By Michael Van Cooten
TORONTO, Ontario March 15, 2017 — St. Lucia-born Justice Gregory Regis, a former Regional Senior Judge with the Ontario Court of Justice, was recently appointed as distinguished visiting professor at Ryerson University, for one year, effective from February 1.
“Ryerson University is a special institution. Its programs and policies position the university as a progressive place of higher learning, and I am honoured to be given this opportunity to contribute in this regard,” beamed Regis, in an exclusive interview with Pride News Magazine.
A Ryerson alumni, who was the first non-white person to hold the position of regional senior justice in the Ontario Court of Justice, Regis will report to the Provost and Vice-president, Academic, will provide support to advance partnerships and act as an advisor to the law school project.
“Ryerson alumni are important members of our community, and it brings me great pride, when one of our graduates returns to the university as distinguished visiting professor,” said Chris Evans, interim Provost and Vice-president, Academic. “Justice Gregory Regis graduated from Ryerson in 1977, and returns to share his unique experience in law, journalism and community engagement to help develop partnerships and support university initiatives.”
Justice Regis, who is married with two daughters, says the three years he spent at Ryerson, where he enrolled as a student at 25 years old, were some of the “best years of my life”, adding “I have always hoped I would, one day, be able to contribute something back to the university. This appointment provided such an opportunity and I am very excited about that.”
Regis, the first and only St. Lucian to become a judge in Canada, was appointed to the Ontario Court of Justice in 1999, and in 2007, was appointed regional senior justice for the Central East Region. He was reappointed in 2010 and completed the maximum two terms in 2013 and, although he retired in 2014, continues to serve as a judge part-time.
Regis is a member of the Association of Ontario Judges, the Canadian Association of Provincial Court Judges and the Osgoode Society for Canadian Legal History.
Before earning his Bachelor of Laws from Osgoode Hall Law School at York University, Regis graduated from Ryerson’s School of Journalism.
An African Canadian Achievement Awards of Excellence (ACAA) recipient for excellence in Law, in 2000, Regis says his experience in the field of journalism began in Saint Lucia, where he worked as a photo journalist for Saint Lucia’s national newspaper, The Voice, and later, as a news editor for Radio Saint Lucia.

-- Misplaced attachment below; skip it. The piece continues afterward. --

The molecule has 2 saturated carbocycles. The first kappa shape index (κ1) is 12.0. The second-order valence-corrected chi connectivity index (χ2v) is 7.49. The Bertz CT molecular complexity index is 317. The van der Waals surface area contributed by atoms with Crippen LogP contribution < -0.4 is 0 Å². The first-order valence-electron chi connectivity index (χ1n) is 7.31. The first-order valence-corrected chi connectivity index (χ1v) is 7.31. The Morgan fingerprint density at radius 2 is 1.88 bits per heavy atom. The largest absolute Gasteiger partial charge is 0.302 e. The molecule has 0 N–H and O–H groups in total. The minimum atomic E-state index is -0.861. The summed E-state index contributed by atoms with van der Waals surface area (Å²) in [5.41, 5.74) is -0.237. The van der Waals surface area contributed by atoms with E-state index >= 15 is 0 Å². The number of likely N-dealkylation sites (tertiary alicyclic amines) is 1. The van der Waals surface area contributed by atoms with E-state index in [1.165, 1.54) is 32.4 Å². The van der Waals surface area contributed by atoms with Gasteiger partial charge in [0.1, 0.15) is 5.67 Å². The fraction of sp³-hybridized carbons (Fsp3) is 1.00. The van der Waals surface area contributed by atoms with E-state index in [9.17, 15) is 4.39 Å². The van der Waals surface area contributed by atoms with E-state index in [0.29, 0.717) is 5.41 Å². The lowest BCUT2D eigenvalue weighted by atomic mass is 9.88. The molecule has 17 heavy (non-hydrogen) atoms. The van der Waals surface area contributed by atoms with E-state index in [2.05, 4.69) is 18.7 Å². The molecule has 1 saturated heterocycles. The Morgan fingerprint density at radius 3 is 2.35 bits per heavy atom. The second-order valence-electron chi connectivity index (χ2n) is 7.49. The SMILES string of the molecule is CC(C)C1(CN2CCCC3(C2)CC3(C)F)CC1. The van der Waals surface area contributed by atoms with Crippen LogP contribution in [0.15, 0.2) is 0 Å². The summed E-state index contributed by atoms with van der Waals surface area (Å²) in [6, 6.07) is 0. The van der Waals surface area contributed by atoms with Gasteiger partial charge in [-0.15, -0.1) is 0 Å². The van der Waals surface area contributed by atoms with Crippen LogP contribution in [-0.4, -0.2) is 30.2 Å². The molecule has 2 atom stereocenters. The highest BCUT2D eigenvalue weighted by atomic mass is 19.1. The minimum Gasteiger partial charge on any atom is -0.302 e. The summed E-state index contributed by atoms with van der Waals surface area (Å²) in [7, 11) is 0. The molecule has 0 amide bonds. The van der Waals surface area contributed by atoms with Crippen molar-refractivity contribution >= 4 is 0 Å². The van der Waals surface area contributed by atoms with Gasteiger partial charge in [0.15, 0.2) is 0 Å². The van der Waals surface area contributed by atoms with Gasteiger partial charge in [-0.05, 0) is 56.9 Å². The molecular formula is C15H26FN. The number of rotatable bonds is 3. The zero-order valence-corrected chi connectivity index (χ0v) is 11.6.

He, subsequently, was the correspondent in Saint Lucia for several Caribbean and international news outlets, including the Associated Press (AP), the Trinidad Express, Radio Guardian and Radio Antilles. In Canada, Regis worked as an editor for CBC.
The idea for the visiting professor appointment germinated from a conversation Regis had with Ryerson President, Mohamed Lachemi, at a function on the university’s campus last year.
“I mentioned to him that I wanted to make a contribution to the Ryerson community,” revealed Regis. “This was followed by a number of conversations about how we could accomplish that goal, and this is where we ended. The president suggested that I serve as a visiting professor and I accepted.”
As Justice Regis understands it, one of his duties will be to advise the university on its bid to establish a law school.
“The proposal is to establish a different kind of law school, one which will focus on training lawyers with a clear view of the needs of clients in the 21st.century,” said the former regional senior justice. “I also hope to assist the university to develop and strengthen partnerships in the community, with the view to facilitate greater access to the university’s programs and resources.”
Regis, an active member of the African-Canadian and Caribbean-Canadian communities, has held leadership positions with a number of groups, including the Saint Lucia Toronto Association, the Canadian Foundation for Caribbean Development and Co-operations, the Caribbean Culture Committee (CCC), and the Canadian Council for International Co-operation.
He is a founding member of the Canadian Centre on Minority Affairs, and has worked as a consultant on race relations with the Toronto Police Services Board and the Toronto Board of Education.
He is a recipient of the Queen’s Golden Jubilee Medal, the Saint Lucia Governor General’s Award, the BBPA’s Harry Jerome Lifetime Achievement Award, and the Ontario Medal for Community Service.
When asked, as a child growing up in St. Lucia if he ever, in his wildest dreams, thought he would achieve all that he has, he replied, bluntly, “No!”
“I grew up in a little village — Dennery — in Saint Lucia, at a time when my biggest dream was to get a secondary education, if I was lucky. At that time, there was only one secondary for boys on the island. I was not one of the lucky ones,” confided Regis. “I did not attend a secondary school. I obtained my secondary education by attending night school, after I started working.”